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One Big Question: Will Chris Young take advantage of Fenway in 2017?

Chris Young was phenomenal last year, and that was without even taking advantage of Fenway

New York Yankees v Boston Red Sox Photo by Rich Gagnon/Getty Images

Welcome to Over The Monster’s One Big Question series. For the next 40 (week)days, we will be trying to answer one important question for each player on the Red Sox 40-man roster. The goal is to find one interesting portion of each player’s game to watch for, whether that be in spring training or the early regular season. We’ll be going straight down the list on the team’s roster page, meaning we’ll be going in alphabetical order through each position group, starting with the pitchers. Today, we’re highlighting Chris Young.

The Question: Will Chris Young actually take advantage of Fenway Park in 2017?

Last winter, the addition of Chris Young was largely overshadowed by the other major moves Dave Dombrowski swung that offseason. Specifically, he got lost in the excitement over David Price and Craig Kimbrel. In other words, he was that year’s version of Mitch Moreland. Despite the lack of hype, Young was a fantastic player for the Red Sox in 2016 and was a big reason why they were the best offense in baseball. A big reason for that is because he was able to hit against left-handed pitching more often than not, and he took full advantage of the platoon matchups. On the other hand, he was still much better against righties than any of us were expecting. Overall, it was the best season of his career by wRC+, albeit with his lowest plate appearance tally since his rookie year. The scariest part for the rest of the American League is that there is room for Young to be even better in 2017.

In just 227 plate appearances, the former Diamondback and Yankee hit .276/.352/.498 for the season, good for a 125 wRC+. This was 15 points higher than his previous career high, which actually came in 2015 with the Yankees. There’s something about the AL East, I suppose. As expected, most of that damage came against lefties. Southpaws allowed Young to put up a .329/.410/.589 line good for a 165 wRC+. Unexpectedly, he still put up a league-average .246/.319/.446 (101 wRC+) line against righties.

MLB: Spring Training-St. Louis Cardinals at Boston Red Sox Kim Klement-USA TODAY Sports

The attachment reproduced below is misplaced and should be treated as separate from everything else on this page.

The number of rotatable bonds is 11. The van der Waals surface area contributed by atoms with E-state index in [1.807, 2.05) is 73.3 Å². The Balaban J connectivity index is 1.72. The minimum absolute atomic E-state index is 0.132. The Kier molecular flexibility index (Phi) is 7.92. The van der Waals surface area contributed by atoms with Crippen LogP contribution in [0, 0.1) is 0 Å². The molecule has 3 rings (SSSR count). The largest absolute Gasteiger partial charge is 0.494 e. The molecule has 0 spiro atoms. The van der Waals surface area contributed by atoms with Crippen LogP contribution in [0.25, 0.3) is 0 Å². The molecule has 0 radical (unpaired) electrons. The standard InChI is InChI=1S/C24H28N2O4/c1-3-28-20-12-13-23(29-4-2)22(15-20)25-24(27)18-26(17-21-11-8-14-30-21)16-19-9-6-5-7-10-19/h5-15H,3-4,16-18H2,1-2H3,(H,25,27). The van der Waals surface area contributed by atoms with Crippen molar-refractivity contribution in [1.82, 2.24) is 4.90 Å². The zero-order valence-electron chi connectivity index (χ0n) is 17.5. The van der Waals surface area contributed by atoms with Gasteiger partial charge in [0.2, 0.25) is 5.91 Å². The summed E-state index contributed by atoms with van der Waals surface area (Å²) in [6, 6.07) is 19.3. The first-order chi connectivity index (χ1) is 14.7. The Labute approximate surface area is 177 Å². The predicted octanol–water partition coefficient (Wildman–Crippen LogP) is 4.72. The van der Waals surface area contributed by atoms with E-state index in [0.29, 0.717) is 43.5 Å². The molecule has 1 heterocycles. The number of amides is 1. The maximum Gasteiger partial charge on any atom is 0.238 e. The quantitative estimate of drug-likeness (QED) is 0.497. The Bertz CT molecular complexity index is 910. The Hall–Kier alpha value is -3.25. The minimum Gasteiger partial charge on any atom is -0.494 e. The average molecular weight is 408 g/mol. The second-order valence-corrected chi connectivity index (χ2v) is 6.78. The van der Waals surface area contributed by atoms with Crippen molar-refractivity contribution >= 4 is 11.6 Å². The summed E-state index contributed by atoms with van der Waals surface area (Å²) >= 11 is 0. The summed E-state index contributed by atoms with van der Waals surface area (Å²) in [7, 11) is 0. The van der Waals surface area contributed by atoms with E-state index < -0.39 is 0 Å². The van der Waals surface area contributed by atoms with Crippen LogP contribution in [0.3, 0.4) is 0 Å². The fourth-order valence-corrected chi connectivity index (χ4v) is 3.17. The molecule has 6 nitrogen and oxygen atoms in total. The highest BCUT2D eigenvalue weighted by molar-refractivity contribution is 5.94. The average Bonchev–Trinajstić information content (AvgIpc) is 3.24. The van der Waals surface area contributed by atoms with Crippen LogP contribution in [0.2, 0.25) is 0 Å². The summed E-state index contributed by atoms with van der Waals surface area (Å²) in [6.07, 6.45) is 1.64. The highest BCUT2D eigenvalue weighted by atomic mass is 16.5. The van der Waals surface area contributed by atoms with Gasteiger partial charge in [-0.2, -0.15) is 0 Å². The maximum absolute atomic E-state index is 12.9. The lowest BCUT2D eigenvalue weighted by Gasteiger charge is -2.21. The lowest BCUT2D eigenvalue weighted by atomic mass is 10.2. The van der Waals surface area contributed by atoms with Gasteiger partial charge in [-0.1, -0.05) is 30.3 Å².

One of the big reasons that Young can be even better by the end of 2017 is that there is even more reason to have him in a strict platoon this year. That was, of course, the plan in 2016, but the outfield wasn’t nearly as secure. Left field was a revolving door for much of the season, and Young had to step up against righties for parts of the year. This year, Andrew Benintendi, Jackie Bradley and Mookie Betts have things locked down against righties. Barring injury, Young won’t have to touch the bat against right-handed pitching more than a handful times. Even if he does have to, he proved last year that he can hold his own. It’s everyone’s preference he doesn’t have to attempt a repeat performance, though.

Even more interesting than that, though, is how Young performed at Fenway Park in 2016. In theory, this was a match made in heaven. Young, afterall, is a right-handed, pull-happy flyball hitter. In other words, Fenway and the Green Monster were essentially built for hitters like him. He should have been knocking extra-base hits off that wall on the regular.

Instead, he actually played much better on the road in 2016 than he did when he was at Fenway. When he was in Boston, he hit just .274/.349/.407 for a 98 wRC+. On the road, he hit .278/.356/.611, good for a 157 wRC+. The big difference, obviously, was with the power. His home .133 Isolated Power was more than doubled by his .333 ISO on the road. In a way, it sort of makes sense. Some of the fly balls that left the yard in other parks merely bounced off the wall at Fenway. However, one would think that would lead to more doubles. Alas, he had the same number of doubles at Fenway as he did in road parks despite coming to the plate 25 more times at Fenway.

Looking forward to this season, I would expect that to change. Some of his poor home performance was surely based on luck. I haven’t gone back and looked, but I’d imagine he had some unlucky bounces off the wall that held him to a single on what would normally be a double. Some of it was his fault, too. Although he’s pulled the ball 52 percent of the time over his career (per Fangraphs), his pull rate was just 46 percent at Fenway next year. On the road, for what it’s worth, he was still pulling the ball 56 percent of the time.

It’s worth noting that the projection systems don’t agree with my assertion that Young should be even better next year. That makes plenty of sense, as projection systems don’t make a habit of expecting improvement from 33-year-olds. ZiPS foresees a 96 wRC+, Steamer projects a 99 mark, and and PECOTA pegs him for what would likely be something around a 94 wRC+. These projection systems, however, either don’t factor in platoon splits enough or don’t factor them at all. Not the mention his fit at Fenway, which is so unique that it’s almost impossible to quantify.

I will admit that it’s hard to fully expect improvement from Young next year, only because of the age factor I mentioned above. That being said, the only big difference between him now and him earlier in his career is the power. The fact that he is going to be in a platoon almost all year is only going to help that. If he starts to take advantage of Fenway like he’s supposed to, well, he could be looking at a pretty big payday for himself when next winter rolls around.

And, with that, the One Big Question series is done. If you missed any or are interested in re-reading anything, you can catch all of the entries here. Big ups to the Red Sox for not making any changes to their 40-man roster over the last couple of months. April can’t get here fast enough.